Keri recommends taking a step back and looking at the entire competitive landscape across your industry. Then, honing in on the value you can deliver your customers that they can’t get anywhere else.
Heidi also encourages a stronger focus on value for the customer than comparing feature checklists with your competitors. “Something we try to do at Tealium is to be seen as the trusted adviser.” Heidi’s team has also been experimenting with providing “memorable moments” for customers. “It’s how you stand out to them. How you do something that’s just special and amazing.” Like the restaurant you always remember for its delicious bread, providing a memorable moment for your customers helps you stand out from the competition.
How do you define the impact of your product?
Now comes the hard part. (Whoever said product marketing was easy?). You have to ensure your prospects and customers see the value of your product by helping them understand the impact it will have on their business.
“I think a lot of us assume value is obvious”, says Heidi. “But often buyers don't know how to measure the value themselves. They might be excited. They might say, ‘Wow, this is helping me do something faster!’, but they don't necessarily know how to be effective in showing that value internally”. That’s where Heidi leverages Tealium’s value engineering team to help buyers establish a baseline.
“It's our job to be the trusted adviser for people—helping them with use cases, getting that baseline and really partnering throughout the journey to make sure that they are seeing business outcomes that are important for them.”
Keri helps customers understand impact by looking at their desired outcomes. But in a dynamic market like the energy industry, desired outcomes can change significantly over time. “What we need to understand is the dynamic of the industry in order to match what our value needs to be with the outcomes required by the customers at that time.”
Sydney helps customers understand their desired outcomes by starting with their pain points. “Start with pain and then link that to outcomes and then determine what drives value from that.”
Sydney also recommends leveraging a value engineering team to help assess the value that your customers believe in. Keep your assessment simple and focus on key areas like revenue performance that your buyer can build a business case around. For companies without a value engineering team, Sydney suggests sponsoring a Forrester TEI report.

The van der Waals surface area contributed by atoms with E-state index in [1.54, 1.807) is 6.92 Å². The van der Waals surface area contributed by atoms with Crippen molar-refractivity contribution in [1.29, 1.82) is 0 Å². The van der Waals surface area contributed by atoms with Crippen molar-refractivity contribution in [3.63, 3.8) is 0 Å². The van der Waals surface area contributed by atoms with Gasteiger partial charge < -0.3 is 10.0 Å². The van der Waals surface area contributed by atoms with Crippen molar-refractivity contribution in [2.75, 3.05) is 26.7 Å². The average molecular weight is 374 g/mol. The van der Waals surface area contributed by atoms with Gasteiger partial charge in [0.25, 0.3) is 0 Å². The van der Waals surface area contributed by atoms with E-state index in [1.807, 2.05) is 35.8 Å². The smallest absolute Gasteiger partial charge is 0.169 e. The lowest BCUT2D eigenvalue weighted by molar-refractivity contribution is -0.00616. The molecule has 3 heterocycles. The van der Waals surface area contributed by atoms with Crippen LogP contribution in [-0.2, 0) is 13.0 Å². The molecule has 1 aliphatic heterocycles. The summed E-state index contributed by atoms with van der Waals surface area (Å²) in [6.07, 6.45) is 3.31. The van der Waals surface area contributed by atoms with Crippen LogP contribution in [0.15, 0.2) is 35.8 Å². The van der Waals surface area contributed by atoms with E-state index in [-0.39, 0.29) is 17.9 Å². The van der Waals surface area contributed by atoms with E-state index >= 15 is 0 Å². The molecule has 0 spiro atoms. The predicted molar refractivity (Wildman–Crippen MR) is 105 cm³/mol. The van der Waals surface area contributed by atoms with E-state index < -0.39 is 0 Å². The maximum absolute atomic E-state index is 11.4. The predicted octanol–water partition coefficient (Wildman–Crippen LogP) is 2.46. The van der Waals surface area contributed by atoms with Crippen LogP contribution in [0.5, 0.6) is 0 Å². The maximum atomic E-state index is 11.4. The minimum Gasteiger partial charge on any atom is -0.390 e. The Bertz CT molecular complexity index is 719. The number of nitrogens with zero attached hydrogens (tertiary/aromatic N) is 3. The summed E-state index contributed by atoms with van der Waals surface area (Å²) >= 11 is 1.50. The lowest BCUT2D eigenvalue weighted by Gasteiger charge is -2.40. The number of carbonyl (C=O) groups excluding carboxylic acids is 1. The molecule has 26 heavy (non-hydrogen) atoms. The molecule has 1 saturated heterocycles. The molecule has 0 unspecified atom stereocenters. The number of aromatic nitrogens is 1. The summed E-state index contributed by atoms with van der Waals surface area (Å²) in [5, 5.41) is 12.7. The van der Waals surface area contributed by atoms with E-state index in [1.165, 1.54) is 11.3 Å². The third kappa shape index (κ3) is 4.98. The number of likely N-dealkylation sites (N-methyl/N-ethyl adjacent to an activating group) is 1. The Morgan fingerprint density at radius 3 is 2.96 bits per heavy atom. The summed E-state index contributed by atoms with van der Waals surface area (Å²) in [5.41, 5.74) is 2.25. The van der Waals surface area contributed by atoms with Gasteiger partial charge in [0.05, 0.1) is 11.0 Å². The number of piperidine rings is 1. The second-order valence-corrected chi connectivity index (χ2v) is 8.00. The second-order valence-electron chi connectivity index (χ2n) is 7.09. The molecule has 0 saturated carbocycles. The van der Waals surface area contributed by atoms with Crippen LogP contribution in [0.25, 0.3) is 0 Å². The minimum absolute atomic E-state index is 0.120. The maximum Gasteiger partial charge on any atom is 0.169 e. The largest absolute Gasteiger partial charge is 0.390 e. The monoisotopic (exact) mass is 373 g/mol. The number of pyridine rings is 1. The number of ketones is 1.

How do you craft your narrative?
You’ve made the hard decisions on who to serve, who you’ll win against and the impact your product will deliver. Now comes the time to package it all together in a clear and compelling narrative. But that’s easier said than done.
“Narrative is telling the story. And making sure that you're doing a good job to enable the company to align to that story that defines your value, showcases your unique approach and is rooted in customer value points”, says Sydney. Having strong internal alignment on the core parts of your narrative helps to ensure consistency—especially when sellers have to go off-script.
For Keri, your narrative needs to do two things: provide value to the customer and make a dollar of revenue. “It’s all about the customer learning. We need to help our customers, even before they buy our solutions. And we become an educator through our words. Not just a storyteller."
Heidi believes a good narrative should be attainable and exciting. “No one likes to feel bad or unintelligent. I like the tone of, ‘Look, you guys are doing great. But if you make these tweaks here's where you can get to and that's gonna feel good!’”
According to Heidi, the key to a really compelling narrative is emotion. “We’re still humans at the end of the day and we all want to feel like we’re rocking it in our jobs. And to me, a good narrative does that. It makes you feel inspired and ready to take action.”
Ready to learn more about how these three marketing executives position their companies to W.i.N?
Listen to the full interview.